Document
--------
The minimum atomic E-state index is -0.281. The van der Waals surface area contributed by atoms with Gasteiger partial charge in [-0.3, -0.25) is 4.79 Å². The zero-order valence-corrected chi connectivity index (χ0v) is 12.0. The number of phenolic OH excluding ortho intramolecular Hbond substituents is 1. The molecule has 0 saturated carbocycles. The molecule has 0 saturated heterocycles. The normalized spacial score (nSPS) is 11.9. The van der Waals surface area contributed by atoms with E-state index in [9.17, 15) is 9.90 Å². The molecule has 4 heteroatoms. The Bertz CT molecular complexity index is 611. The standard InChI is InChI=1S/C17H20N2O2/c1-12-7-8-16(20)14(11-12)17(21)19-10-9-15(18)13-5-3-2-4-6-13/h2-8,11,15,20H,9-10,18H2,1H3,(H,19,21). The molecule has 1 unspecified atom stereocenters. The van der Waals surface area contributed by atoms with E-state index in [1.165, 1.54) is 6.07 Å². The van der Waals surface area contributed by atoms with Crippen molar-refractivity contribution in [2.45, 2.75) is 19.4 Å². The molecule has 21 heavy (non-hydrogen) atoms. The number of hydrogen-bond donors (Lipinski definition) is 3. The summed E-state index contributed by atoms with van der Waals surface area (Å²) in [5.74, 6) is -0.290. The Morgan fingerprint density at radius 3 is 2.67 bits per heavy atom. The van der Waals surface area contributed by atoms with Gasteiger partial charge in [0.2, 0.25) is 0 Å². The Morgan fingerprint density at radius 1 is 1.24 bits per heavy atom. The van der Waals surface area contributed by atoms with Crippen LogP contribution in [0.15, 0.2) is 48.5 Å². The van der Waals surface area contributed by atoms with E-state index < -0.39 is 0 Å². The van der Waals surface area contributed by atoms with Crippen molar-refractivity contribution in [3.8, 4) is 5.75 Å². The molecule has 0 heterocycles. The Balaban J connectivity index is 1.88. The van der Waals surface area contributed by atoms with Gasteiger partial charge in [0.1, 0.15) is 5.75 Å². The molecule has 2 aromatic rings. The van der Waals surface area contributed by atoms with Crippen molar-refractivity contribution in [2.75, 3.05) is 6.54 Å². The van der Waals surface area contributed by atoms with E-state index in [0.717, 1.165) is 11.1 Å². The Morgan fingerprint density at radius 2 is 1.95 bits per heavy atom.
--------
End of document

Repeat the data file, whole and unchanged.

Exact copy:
The minimum atomic E-state index is -0.281. The van der Waals surface area contributed by atoms with Gasteiger partial charge in [-0.3, -0.25) is 4.79 Å². The zero-order valence-corrected chi connectivity index (χ0v) is 12.0. The number of phenolic OH excluding ortho intramolecular Hbond substituents is 1. The molecule has 0 saturated carbocycles. The molecule has 0 saturated heterocycles. The normalized spacial score (nSPS) is 11.9. The van der Waals surface area contributed by atoms with E-state index in [9.17, 15) is 9.90 Å². The molecule has 4 heteroatoms. The Bertz CT molecular complexity index is 611. The standard InChI is InChI=1S/C17H20N2O2/c1-12-7-8-16(20)14(11-12)17(21)19-10-9-15(18)13-5-3-2-4-6-13/h2-8,11,15,20H,9-10,18H2,1H3,(H,19,21). The molecule has 1 unspecified atom stereocenters. The van der Waals surface area contributed by atoms with E-state index in [1.165, 1.54) is 6.07 Å². The van der Waals surface area contributed by atoms with Crippen molar-refractivity contribution in [2.45, 2.75) is 19.4 Å². The molecule has 21 heavy (non-hydrogen) atoms. The number of hydrogen-bond donors (Lipinski definition) is 3. The summed E-state index contributed by atoms with van der Waals surface area (Å²) in [5.74, 6) is -0.290. The Morgan fingerprint density at radius 3 is 2.67 bits per heavy atom. The van der Waals surface area contributed by atoms with Gasteiger partial charge in [0.2, 0.25) is 0 Å². The Morgan fingerprint density at radius 1 is 1.24 bits per heavy atom. The van der Waals surface area contributed by atoms with Crippen LogP contribution in [0.15, 0.2) is 48.5 Å². The van der Waals surface area contributed by atoms with E-state index < -0.39 is 0 Å². The van der Waals surface area contributed by atoms with Crippen molar-refractivity contribution in [3.8, 4) is 5.75 Å². The molecule has 0 heterocycles. The Balaban J connectivity index is 1.88. The van der Waals surface area contributed by atoms with Gasteiger partial charge in [0.1, 0.15) is 5.75 Å². The molecule has 2 aromatic rings. The van der Waals surface area contributed by atoms with Crippen molar-refractivity contribution in [2.75, 3.05) is 6.54 Å². The van der Waals surface area contributed by atoms with E-state index in [0.717, 1.165) is 11.1 Å². The Morgan fingerprint density at radius 2 is 1.95 bits per heavy atom.